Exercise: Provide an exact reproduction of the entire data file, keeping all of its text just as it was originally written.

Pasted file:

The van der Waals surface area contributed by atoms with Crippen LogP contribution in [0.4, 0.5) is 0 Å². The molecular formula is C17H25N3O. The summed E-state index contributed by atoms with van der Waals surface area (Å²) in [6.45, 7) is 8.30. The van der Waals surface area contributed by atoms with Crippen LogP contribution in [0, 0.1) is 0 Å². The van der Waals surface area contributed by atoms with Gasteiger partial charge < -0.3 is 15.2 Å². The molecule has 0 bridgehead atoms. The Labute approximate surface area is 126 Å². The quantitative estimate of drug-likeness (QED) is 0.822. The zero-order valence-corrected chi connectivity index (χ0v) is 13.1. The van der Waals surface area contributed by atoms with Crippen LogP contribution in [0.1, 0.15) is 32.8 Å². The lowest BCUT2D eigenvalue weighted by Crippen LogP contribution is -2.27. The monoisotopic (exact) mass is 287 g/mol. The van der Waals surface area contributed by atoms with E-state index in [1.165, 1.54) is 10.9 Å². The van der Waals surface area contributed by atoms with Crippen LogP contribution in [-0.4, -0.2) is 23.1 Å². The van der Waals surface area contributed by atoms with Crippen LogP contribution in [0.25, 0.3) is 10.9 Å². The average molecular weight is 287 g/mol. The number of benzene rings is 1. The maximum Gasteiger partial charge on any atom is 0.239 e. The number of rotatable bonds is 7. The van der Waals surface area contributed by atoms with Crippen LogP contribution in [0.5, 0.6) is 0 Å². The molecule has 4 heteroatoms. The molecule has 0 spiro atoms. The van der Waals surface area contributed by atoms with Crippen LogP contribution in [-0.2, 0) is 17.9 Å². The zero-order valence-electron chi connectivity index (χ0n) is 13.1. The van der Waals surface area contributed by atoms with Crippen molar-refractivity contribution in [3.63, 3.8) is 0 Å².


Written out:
The van der Waals surface area contributed by atoms with Crippen LogP contribution in [0.4, 0.5) is 0 Å². The molecular formula is C17H25N3O. The summed E-state index contributed by atoms with van der Waals surface area (Å²) in [6.45, 7) is 8.30. The van der Waals surface area contributed by atoms with Crippen LogP contribution in [0, 0.1) is 0 Å². The van der Waals surface area contributed by atoms with Gasteiger partial charge < -0.3 is 15.2 Å². The molecule has 0 bridgehead atoms. The Labute approximate surface area is 126 Å². The quantitative estimate of drug-likeness (QED) is 0.822. The zero-order valence-corrected chi connectivity index (χ0v) is 13.1. The van der Waals surface area contributed by atoms with Crippen LogP contribution in [0.1, 0.15) is 32.8 Å². The lowest BCUT2D eigenvalue weighted by Crippen LogP contribution is -2.27. The monoisotopic (exact) mass is 287 g/mol. The van der Waals surface area contributed by atoms with E-state index in [1.165, 1.54) is 10.9 Å². The van der Waals surface area contributed by atoms with Crippen LogP contribution in [-0.4, -0.2) is 23.1 Å². The van der Waals surface area contributed by atoms with Crippen LogP contribution in [0.25, 0.3) is 10.9 Å². The average molecular weight is 287 g/mol. The number of benzene rings is 1. The maximum Gasteiger partial charge on any atom is 0.239 e. The number of rotatable bonds is 7. The van der Waals surface area contributed by atoms with Crippen LogP contribution in [0.5, 0.6) is 0 Å². The molecule has 4 heteroatoms. The molecule has 0 spiro atoms. The van der Waals surface area contributed by atoms with Crippen LogP contribution in [-0.2, 0) is 17.9 Å². The zero-order valence-electron chi connectivity index (χ0n) is 13.1. The van der Waals surface area contributed by atoms with Crippen molar-refractivity contribution in [3.63, 3.8) is 0 Å².